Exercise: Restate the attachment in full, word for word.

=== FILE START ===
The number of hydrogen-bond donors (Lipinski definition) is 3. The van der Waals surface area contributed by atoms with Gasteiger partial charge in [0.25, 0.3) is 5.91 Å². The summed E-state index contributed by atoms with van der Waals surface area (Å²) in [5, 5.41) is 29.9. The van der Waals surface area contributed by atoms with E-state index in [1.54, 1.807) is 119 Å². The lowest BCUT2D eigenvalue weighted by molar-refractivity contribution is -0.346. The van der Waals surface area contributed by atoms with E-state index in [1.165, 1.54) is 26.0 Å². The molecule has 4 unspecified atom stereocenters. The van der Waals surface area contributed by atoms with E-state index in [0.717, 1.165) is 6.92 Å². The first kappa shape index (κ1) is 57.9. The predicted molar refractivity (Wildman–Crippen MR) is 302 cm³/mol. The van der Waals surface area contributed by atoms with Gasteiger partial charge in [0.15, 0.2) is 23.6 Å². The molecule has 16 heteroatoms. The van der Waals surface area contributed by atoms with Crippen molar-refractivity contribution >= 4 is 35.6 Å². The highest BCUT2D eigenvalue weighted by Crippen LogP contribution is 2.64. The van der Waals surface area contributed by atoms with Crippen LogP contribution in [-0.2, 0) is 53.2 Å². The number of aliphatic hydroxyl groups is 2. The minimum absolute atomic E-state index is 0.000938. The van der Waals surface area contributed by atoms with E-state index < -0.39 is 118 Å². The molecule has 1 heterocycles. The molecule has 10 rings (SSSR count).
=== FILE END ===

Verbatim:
The number of hydrogen-bond donors (Lipinski definition) is 3. The van der Waals surface area contributed by atoms with Gasteiger partial charge in [0.25, 0.3) is 5.91 Å². The summed E-state index contributed by atoms with van der Waals surface area (Å²) in [5, 5.41) is 29.9. The van der Waals surface area contributed by atoms with E-state index in [1.54, 1.807) is 119 Å². The lowest BCUT2D eigenvalue weighted by molar-refractivity contribution is -0.346. The van der Waals surface area contributed by atoms with E-state index in [1.165, 1.54) is 26.0 Å². The molecule has 4 unspecified atom stereocenters. The van der Waals surface area contributed by atoms with E-state index in [0.717, 1.165) is 6.92 Å². The first kappa shape index (κ1) is 57.9. The predicted molar refractivity (Wildman–Crippen MR) is 302 cm³/mol. The van der Waals surface area contributed by atoms with Gasteiger partial charge in [0.15, 0.2) is 23.6 Å². The molecule has 16 heteroatoms. The van der Waals surface area contributed by atoms with Crippen molar-refractivity contribution >= 4 is 35.6 Å². The highest BCUT2D eigenvalue weighted by Crippen LogP contribution is 2.64. The van der Waals surface area contributed by atoms with Crippen LogP contribution in [-0.2, 0) is 53.2 Å². The number of aliphatic hydroxyl groups is 2. The minimum absolute atomic E-state index is 0.000938. The van der Waals surface area contributed by atoms with E-state index < -0.39 is 118 Å². The molecule has 1 heterocycles. The molecule has 10 rings (SSSR count).